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Author Topic: I'm now running a QRP station - FINALLY!!!  (Read 8250 times)
KA0HVE
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Posts: 117




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« on: June 29, 2013, 07:40:07 PM »

I've been off the HF bands for years.  I got psyched up after attending Field Day with a group of guys.

I cranked down a recently purchased Ten-Tec Century 21 and I'm feeding it into a W3EDP antenna.  First contact was about 273 miles at about 2 1/2 watts.  I'll take it.  Now that I got a couple of kinks worked out of my station I'm running about 5 watts.

CW at QRP power is a blast so far.  I've been wanting to do this for years.  Like I said, FINALLY!!!
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NU4B
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Posts: 2287




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« Reply #1 on: June 30, 2013, 04:45:46 AM »

Congratulations! The Century 21 is a fine rig. I think you'll find that 273 mile QSO just the beginning of many enjoyable QSO's. Good luck!
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W7ASA
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Posts: 257




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« Reply #2 on: June 30, 2013, 10:27:05 AM »

Great!  That Century 21 is quite a good CW rig, nice sounding and it's possible to repair it, either yourself or through Ten Tec.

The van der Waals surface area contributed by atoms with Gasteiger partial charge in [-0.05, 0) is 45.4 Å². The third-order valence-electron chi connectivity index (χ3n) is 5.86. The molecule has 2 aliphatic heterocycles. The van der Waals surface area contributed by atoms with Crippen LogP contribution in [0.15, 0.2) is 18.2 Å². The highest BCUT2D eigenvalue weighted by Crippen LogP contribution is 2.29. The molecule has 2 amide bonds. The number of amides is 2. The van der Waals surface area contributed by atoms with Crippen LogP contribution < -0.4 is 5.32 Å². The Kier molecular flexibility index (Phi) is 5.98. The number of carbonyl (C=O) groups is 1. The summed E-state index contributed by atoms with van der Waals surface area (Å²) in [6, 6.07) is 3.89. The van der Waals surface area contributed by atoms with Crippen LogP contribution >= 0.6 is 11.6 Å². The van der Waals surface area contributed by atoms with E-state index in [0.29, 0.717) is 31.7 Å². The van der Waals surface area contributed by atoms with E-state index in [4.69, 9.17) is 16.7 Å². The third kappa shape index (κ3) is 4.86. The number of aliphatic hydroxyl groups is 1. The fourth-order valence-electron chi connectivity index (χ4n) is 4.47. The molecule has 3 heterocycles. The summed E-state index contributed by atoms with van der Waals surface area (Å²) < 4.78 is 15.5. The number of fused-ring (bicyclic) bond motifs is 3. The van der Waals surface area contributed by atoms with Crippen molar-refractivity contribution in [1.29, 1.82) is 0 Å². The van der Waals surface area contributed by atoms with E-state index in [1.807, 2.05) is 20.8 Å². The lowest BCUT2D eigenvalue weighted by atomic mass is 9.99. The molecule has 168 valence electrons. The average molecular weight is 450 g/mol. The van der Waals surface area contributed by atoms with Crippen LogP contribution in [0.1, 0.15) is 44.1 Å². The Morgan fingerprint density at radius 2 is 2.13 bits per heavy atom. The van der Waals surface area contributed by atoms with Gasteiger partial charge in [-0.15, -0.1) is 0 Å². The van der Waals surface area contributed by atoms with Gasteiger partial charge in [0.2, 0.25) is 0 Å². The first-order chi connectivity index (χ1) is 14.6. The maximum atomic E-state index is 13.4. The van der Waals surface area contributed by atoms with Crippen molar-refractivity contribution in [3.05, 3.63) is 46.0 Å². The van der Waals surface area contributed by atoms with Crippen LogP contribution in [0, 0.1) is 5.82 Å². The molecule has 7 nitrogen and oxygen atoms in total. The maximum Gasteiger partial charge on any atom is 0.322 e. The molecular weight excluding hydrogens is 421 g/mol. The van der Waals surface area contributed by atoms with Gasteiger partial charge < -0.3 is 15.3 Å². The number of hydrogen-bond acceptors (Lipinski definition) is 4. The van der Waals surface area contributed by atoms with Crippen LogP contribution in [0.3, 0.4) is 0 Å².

>Ray
W7ASA ..._ ._
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KA0HVE
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Posts: 117




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« Reply #3 on: July 01, 2013, 07:14:45 AM »

For portable use I eventually want to build a QRP xcvr.  Any suggestions for a first kit to build (xcvr or other)?
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W1JKA
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« Reply #4 on: July 01, 2013, 08:27:57 AM »

Re:KA0HVE
A lot depends on TYPE of portable ops that you intend to do. For typical sunny patio/park picnic table weekend ops the relatively larger and more fragile rigs like a K-1 or Weber tri bander are ideal. For more exposed rough and tumble ops like backpacking, operating from canoe/kayak, the smaller and rugged single band rigs like the MFJ Cubs are better suited. Experience quickly taught me to leave my K-1 at home or at most a nice sunny day portable out in the back yard screen house.
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WB6BYU
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« Reply #5 on: July 01, 2013, 12:27:21 PM »

Quote from: KA0HVE

For portable use I eventually want to build a QRP xcvr.  Any suggestions for a first kit to build (xcvr or other)?



I really like the SW40+ series for backpacking:  small, cheap, light, and easy to use. 
After hauling my old Argonaut (which is light but takes up a lot of space) and HW-8 around
in my backpack I found that, even with multiple bands available I mostly worked 40m anyway.
I've tweaked the receive current down below 30mA so it is fairly stingy on battery power,
which helps to reduce the total weight.
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K6TTE
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Posts: 70




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« Reply #6 on: July 01, 2013, 01:54:03 PM »